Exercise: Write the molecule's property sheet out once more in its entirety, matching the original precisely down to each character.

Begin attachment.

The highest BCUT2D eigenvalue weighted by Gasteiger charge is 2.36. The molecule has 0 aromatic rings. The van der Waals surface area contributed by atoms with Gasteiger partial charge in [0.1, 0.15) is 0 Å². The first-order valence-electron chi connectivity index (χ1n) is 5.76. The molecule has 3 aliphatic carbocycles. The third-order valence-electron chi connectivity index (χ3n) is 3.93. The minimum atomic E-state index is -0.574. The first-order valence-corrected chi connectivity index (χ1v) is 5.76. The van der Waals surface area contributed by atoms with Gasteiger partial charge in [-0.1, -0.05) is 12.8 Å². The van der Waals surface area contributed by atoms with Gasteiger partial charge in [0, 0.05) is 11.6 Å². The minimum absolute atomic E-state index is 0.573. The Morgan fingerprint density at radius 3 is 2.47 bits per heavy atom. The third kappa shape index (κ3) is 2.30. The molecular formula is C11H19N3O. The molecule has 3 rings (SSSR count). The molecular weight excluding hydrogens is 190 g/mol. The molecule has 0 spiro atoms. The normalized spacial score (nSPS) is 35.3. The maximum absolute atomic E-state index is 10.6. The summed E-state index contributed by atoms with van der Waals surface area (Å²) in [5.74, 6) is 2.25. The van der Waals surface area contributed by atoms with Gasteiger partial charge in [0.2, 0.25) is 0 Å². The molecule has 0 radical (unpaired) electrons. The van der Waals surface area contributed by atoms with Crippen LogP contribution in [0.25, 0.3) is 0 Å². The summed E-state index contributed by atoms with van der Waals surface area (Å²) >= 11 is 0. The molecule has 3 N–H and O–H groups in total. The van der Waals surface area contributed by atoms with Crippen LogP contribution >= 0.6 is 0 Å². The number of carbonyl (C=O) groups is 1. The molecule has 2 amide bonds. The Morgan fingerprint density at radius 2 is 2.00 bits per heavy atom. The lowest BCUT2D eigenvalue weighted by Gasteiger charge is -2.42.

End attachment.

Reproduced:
The highest BCUT2D eigenvalue weighted by Gasteiger charge is 2.36. The molecule has 0 aromatic rings. The van der Waals surface area contributed by atoms with Gasteiger partial charge in [0.1, 0.15) is 0 Å². The first-order valence-electron chi connectivity index (χ1n) is 5.76. The molecule has 3 aliphatic carbocycles. The third-order valence-electron chi connectivity index (χ3n) is 3.93. The minimum atomic E-state index is -0.574. The first-order valence-corrected chi connectivity index (χ1v) is 5.76. The van der Waals surface area contributed by atoms with Gasteiger partial charge in [-0.1, -0.05) is 12.8 Å². The van der Waals surface area contributed by atoms with Gasteiger partial charge in [0, 0.05) is 11.6 Å². The minimum absolute atomic E-state index is 0.573. The Morgan fingerprint density at radius 3 is 2.47 bits per heavy atom. The third kappa shape index (κ3) is 2.30. The molecular formula is C11H19N3O. The molecule has 3 rings (SSSR count). The molecular weight excluding hydrogens is 190 g/mol. The molecule has 0 spiro atoms. The normalized spacial score (nSPS) is 35.3. The maximum absolute atomic E-state index is 10.6. The summed E-state index contributed by atoms with van der Waals surface area (Å²) in [5.74, 6) is 2.25. The van der Waals surface area contributed by atoms with Gasteiger partial charge in [0.2, 0.25) is 0 Å². The molecule has 0 radical (unpaired) electrons. The van der Waals surface area contributed by atoms with Crippen LogP contribution in [0.25, 0.3) is 0 Å². The summed E-state index contributed by atoms with van der Waals surface area (Å²) >= 11 is 0. The molecule has 3 N–H and O–H groups in total. The van der Waals surface area contributed by atoms with Crippen LogP contribution >= 0.6 is 0 Å². The number of carbonyl (C=O) groups is 1. The molecule has 2 amide bonds. The Morgan fingerprint density at radius 2 is 2.00 bits per heavy atom. The lowest BCUT2D eigenvalue weighted by Gasteiger charge is -2.42.